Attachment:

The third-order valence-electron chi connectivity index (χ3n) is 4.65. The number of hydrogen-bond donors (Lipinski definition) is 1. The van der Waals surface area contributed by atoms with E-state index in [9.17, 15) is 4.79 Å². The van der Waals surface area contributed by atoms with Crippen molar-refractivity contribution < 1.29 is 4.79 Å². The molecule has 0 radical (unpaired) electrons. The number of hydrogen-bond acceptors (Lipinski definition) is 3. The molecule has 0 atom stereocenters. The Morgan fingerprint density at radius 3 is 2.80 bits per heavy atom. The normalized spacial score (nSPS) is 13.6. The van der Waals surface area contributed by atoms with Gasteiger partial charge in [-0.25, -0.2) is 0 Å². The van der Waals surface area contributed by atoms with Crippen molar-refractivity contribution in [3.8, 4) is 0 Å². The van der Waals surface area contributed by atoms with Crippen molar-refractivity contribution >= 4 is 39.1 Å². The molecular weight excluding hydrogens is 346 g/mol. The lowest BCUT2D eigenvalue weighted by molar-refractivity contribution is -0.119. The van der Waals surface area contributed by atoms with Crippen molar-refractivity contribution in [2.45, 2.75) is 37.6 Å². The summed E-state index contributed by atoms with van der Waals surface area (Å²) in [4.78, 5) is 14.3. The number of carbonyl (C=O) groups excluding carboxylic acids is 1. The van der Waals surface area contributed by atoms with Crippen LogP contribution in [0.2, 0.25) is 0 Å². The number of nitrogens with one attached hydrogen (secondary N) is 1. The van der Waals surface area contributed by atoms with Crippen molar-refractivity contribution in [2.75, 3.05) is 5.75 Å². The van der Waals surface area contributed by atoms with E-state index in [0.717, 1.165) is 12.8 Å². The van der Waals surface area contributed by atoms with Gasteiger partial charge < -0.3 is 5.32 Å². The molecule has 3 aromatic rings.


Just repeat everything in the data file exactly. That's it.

The third-order valence-electron chi connectivity index (χ3n) is 4.65. The number of hydrogen-bond donors (Lipinski definition) is 1. The van der Waals surface area contributed by atoms with E-state index in [9.17, 15) is 4.79 Å². The van der Waals surface area contributed by atoms with Crippen molar-refractivity contribution < 1.29 is 4.79 Å². The molecule has 0 radical (unpaired) electrons. The number of hydrogen-bond acceptors (Lipinski definition) is 3. The molecule has 0 atom stereocenters. The Morgan fingerprint density at radius 3 is 2.80 bits per heavy atom. The normalized spacial score (nSPS) is 13.6. The van der Waals surface area contributed by atoms with Gasteiger partial charge in [-0.25, -0.2) is 0 Å². The van der Waals surface area contributed by atoms with Crippen molar-refractivity contribution in [3.8, 4) is 0 Å². The van der Waals surface area contributed by atoms with Crippen molar-refractivity contribution >= 4 is 39.1 Å². The molecular weight excluding hydrogens is 346 g/mol. The lowest BCUT2D eigenvalue weighted by molar-refractivity contribution is -0.119. The van der Waals surface area contributed by atoms with Crippen molar-refractivity contribution in [2.45, 2.75) is 37.6 Å². The summed E-state index contributed by atoms with van der Waals surface area (Å²) in [4.78, 5) is 14.3. The number of carbonyl (C=O) groups excluding carboxylic acids is 1. The van der Waals surface area contributed by atoms with Crippen LogP contribution in [0.2, 0.25) is 0 Å². The number of nitrogens with one attached hydrogen (secondary N) is 1. The van der Waals surface area contributed by atoms with Crippen molar-refractivity contribution in [2.75, 3.05) is 5.75 Å². The van der Waals surface area contributed by atoms with E-state index in [0.717, 1.165) is 12.8 Å². The van der Waals surface area contributed by atoms with Gasteiger partial charge < -0.3 is 5.32 Å². The molecule has 3 aromatic rings.